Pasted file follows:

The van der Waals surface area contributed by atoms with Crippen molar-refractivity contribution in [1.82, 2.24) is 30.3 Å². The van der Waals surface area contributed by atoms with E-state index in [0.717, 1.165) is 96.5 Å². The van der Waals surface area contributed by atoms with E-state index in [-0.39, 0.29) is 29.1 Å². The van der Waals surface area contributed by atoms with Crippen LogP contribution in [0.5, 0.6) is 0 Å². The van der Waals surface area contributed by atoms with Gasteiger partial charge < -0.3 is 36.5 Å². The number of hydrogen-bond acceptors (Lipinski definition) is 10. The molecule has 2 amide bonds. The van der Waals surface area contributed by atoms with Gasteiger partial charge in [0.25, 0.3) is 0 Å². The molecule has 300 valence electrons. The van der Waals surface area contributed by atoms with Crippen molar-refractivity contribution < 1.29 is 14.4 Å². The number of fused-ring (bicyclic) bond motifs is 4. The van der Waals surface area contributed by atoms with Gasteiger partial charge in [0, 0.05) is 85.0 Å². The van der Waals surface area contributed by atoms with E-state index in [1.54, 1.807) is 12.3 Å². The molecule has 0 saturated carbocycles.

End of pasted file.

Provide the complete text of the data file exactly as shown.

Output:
The van der Waals surface area contributed by atoms with Crippen molar-refractivity contribution in [1.82, 2.24) is 30.3 Å². The van der Waals surface area contributed by atoms with E-state index in [0.717, 1.165) is 96.5 Å². The van der Waals surface area contributed by atoms with E-state index in [-0.39, 0.29) is 29.1 Å². The van der Waals surface area contributed by atoms with Crippen LogP contribution in [0.5, 0.6) is 0 Å². The van der Waals surface area contributed by atoms with Gasteiger partial charge < -0.3 is 36.5 Å². The number of hydrogen-bond acceptors (Lipinski definition) is 10. The molecule has 2 amide bonds. The van der Waals surface area contributed by atoms with Gasteiger partial charge in [0.25, 0.3) is 0 Å². The molecule has 300 valence electrons. The van der Waals surface area contributed by atoms with Crippen molar-refractivity contribution < 1.29 is 14.4 Å². The number of fused-ring (bicyclic) bond motifs is 4. The van der Waals surface area contributed by atoms with Gasteiger partial charge in [0, 0.05) is 85.0 Å². The van der Waals surface area contributed by atoms with E-state index in [1.54, 1.807) is 12.3 Å². The molecule has 0 saturated carbocycles.